Bill Humphries doesn’t want other Canadians to wait as long as he did to learn about the role Indigenous peoples have played in Canada’s history.
“I was educated at good public schools, high school, and university, and I never knew about any of these things,” says the retired Toronto business executive, who has spent the past decade learning more about Indigenous realities in Canada.
Humphries vividly recalls his astonishment after hearing Mohawk historian Rick Hill talk about the instrumental role First Nations warriors played in defending Canada in the War of 1812 at the commemoration of a memorial garden in 2016.
“Sir Isaac Brock – there’s a 180-foot monument to him at Queenston Heights – was killed by a sniper within minutes,” Humphries learned. “It was actually the Indian warriors who won the battle.”
Humphries, a long-time Canada Packers manager who admits to being “close to 70”, joined friends like Michele-Elise Burnett, a Brock University trustee and the daughter of the late Métis media pioneer Suzanne Rochon-Burnett, to launch “Ignite the Spirit of Education”. The non-profit foundation is dedicated to increasing awareness and appreciation of Indigenous literature, culture, language, art, and history.
Operating out of a modest three-room office at 5418 Yonge Street in Toronto, the foundation’s signature project is a five-foot-by-three-foot Indigenous Resource Centre -- a double-sided bookshelf stocked with 25 Indigenous titles on a variety of topics for readers of all ages. The books and shelf unit are available for $1,500, the foundation’s actual cost, and a considerable saving from the retail price of the package. Humphries and Joanna Banaga – the foundation’s only employee – will actually travel to a purchaser’s site to assemble the bookshelf for them.
Humphries has experienced firsthand the need for Indigenous resources.
“When I walk into public libraries I will ask ‘Where can I find some books on Indigenous people?’, and they will say ‘I don’t know sir, but there may be some in our history or Canadian studies sections.,’” recalls Humphries. “What they do have are usually very dated books that do not reflect at all what’s available and would be so helpful to the public.”
The titles that accompany the foundation’s bookshelf are purchased from the extensive collection of GoodMinds.com, a company based in Six Nations of the Grand River, and include novels by award-winning Indigenous writers. The collection includes the works of Indigenous writers Richard Wagamese and Thomas King, Native Studies texts approved for use in Ontario high schools, and publications about treaties and residential schools that would be useful for children of all ages, teachers, and Canadians looking to learn more about their country than they likely did in all their years of formal education.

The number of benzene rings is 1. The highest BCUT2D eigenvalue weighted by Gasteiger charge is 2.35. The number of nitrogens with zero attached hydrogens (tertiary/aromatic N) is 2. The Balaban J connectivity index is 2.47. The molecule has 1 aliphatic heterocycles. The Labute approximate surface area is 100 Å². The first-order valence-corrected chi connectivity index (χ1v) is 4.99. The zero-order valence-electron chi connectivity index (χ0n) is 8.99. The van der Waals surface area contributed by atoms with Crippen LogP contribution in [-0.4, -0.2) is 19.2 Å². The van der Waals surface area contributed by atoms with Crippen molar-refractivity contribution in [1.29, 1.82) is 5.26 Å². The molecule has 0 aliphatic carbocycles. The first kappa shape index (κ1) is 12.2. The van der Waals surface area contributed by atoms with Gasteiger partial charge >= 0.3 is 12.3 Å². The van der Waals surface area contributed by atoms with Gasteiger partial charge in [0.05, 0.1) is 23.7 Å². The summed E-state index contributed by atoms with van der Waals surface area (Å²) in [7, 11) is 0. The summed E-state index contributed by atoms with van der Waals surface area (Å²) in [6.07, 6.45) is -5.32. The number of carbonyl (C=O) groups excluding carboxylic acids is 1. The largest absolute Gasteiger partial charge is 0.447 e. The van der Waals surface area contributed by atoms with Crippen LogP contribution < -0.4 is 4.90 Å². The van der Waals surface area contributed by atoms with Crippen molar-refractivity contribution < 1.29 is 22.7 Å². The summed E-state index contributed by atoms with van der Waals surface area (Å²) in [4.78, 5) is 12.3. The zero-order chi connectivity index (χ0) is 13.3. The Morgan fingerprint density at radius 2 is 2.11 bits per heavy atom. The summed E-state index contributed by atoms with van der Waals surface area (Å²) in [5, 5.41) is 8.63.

Promoting the expansion of knowledge about the Indigenous part of Canada’s past, present, and future responds to several of the 94 recommendations of the landmark Truth and Reconciliation Commission, which identified huge learning gaps in the nation’s classrooms.
Humphries is also aware of the need for learning resources in Indigenous communities. The residents of over half of the 133 First Nations in Ontario do not enjoy the luxury of a library, a situation that prompted former Lieutenant Governor James K. Bartleman to champion a provincial campaign that collected and distributed over one million books to reserves, including many remote fly-in communities.
Ignite the Spirit of Education is looking for potential sponsors – like service clubs – who would be interested in donating the bookshelves for use by Indigenous learners, as well as businesses who would like to purchase them for their offices, for the use of customers or employees.
Already some 30 of the units have been installed, including one in the foyer of the North Bay Indigenous Friendship Centre, and Humphries is hoping that the province’s other 27 centres might be interested in making the resource available to their thousands of clients.
So why does a retired businessman educated at Upper Canada College get involved in promoting Indigenous learning?
“My father was from the Warkworth area in southern Ontario,” says Humphries. “He enjoyed fishing and duck hunting, and he wouldn’t venture out onto Rice Lake without the services of Alf Crowe and John Simpson from Hiawatha First Nation.”
“Alf would come to our house and we would listen to all his stories. Those were really good times for us.”
For more information about the bookshelf project, contact Ignite the Spirit of Education at (416) 488-7187 or by e-mail at firstname.lastname@example.org
Maurice Switzer is a citizen of the Mississaugas of Alderville First Nation. He lives in North Bay, where he is the principal of Nimkii Communications, a public education practice with a focus on treaties